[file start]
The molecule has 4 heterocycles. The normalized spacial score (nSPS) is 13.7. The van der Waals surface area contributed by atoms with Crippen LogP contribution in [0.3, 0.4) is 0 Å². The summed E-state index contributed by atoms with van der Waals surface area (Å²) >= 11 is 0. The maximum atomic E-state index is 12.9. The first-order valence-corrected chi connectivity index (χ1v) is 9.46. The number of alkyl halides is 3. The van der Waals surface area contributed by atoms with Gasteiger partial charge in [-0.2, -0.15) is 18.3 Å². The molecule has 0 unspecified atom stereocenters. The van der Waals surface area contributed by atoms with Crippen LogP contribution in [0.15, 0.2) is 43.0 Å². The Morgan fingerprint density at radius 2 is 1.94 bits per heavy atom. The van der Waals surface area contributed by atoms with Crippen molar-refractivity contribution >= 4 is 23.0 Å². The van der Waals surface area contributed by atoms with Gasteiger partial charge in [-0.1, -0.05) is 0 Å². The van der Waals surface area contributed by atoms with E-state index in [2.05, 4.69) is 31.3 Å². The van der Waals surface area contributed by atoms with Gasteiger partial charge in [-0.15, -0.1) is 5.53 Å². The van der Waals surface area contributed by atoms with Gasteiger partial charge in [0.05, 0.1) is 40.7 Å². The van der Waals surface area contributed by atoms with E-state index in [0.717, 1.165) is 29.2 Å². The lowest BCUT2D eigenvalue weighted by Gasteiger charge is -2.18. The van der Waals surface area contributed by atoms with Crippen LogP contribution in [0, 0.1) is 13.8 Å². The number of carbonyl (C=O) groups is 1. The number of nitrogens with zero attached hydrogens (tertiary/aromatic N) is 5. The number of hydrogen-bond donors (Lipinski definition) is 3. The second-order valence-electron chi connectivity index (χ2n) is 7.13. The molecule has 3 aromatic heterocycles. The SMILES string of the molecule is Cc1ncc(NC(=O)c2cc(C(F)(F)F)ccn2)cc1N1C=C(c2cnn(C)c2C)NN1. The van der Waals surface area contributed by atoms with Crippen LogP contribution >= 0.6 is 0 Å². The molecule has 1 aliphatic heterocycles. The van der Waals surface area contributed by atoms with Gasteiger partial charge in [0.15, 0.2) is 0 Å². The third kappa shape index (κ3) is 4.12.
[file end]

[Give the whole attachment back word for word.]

The molecule has 4 heterocycles. The normalized spacial score (nSPS) is 13.7. The van der Waals surface area contributed by atoms with Crippen LogP contribution in [0.3, 0.4) is 0 Å². The summed E-state index contributed by atoms with van der Waals surface area (Å²) >= 11 is 0. The maximum atomic E-state index is 12.9. The first-order valence-corrected chi connectivity index (χ1v) is 9.46. The number of alkyl halides is 3. The van der Waals surface area contributed by atoms with Gasteiger partial charge in [-0.2, -0.15) is 18.3 Å². The molecule has 0 unspecified atom stereocenters. The van der Waals surface area contributed by atoms with Crippen LogP contribution in [0.15, 0.2) is 43.0 Å². The Morgan fingerprint density at radius 2 is 1.94 bits per heavy atom. The van der Waals surface area contributed by atoms with Crippen molar-refractivity contribution >= 4 is 23.0 Å². The van der Waals surface area contributed by atoms with Gasteiger partial charge in [-0.1, -0.05) is 0 Å². The van der Waals surface area contributed by atoms with E-state index in [2.05, 4.69) is 31.3 Å². The van der Waals surface area contributed by atoms with Gasteiger partial charge in [-0.15, -0.1) is 5.53 Å². The van der Waals surface area contributed by atoms with Gasteiger partial charge in [0.05, 0.1) is 40.7 Å². The van der Waals surface area contributed by atoms with E-state index in [0.717, 1.165) is 29.2 Å². The lowest BCUT2D eigenvalue weighted by Gasteiger charge is -2.18. The van der Waals surface area contributed by atoms with Crippen LogP contribution in [0, 0.1) is 13.8 Å². The number of carbonyl (C=O) groups is 1. The number of nitrogens with zero attached hydrogens (tertiary/aromatic N) is 5. The number of hydrogen-bond donors (Lipinski definition) is 3. The second-order valence-electron chi connectivity index (χ2n) is 7.13. The molecule has 3 aromatic heterocycles. The SMILES string of the molecule is Cc1ncc(NC(=O)c2cc(C(F)(F)F)ccn2)cc1N1C=C(c2cnn(C)c2C)NN1. The van der Waals surface area contributed by atoms with Crippen LogP contribution >= 0.6 is 0 Å². The molecule has 1 aliphatic heterocycles. The van der Waals surface area contributed by atoms with Gasteiger partial charge in [0.15, 0.2) is 0 Å². The third kappa shape index (κ3) is 4.12.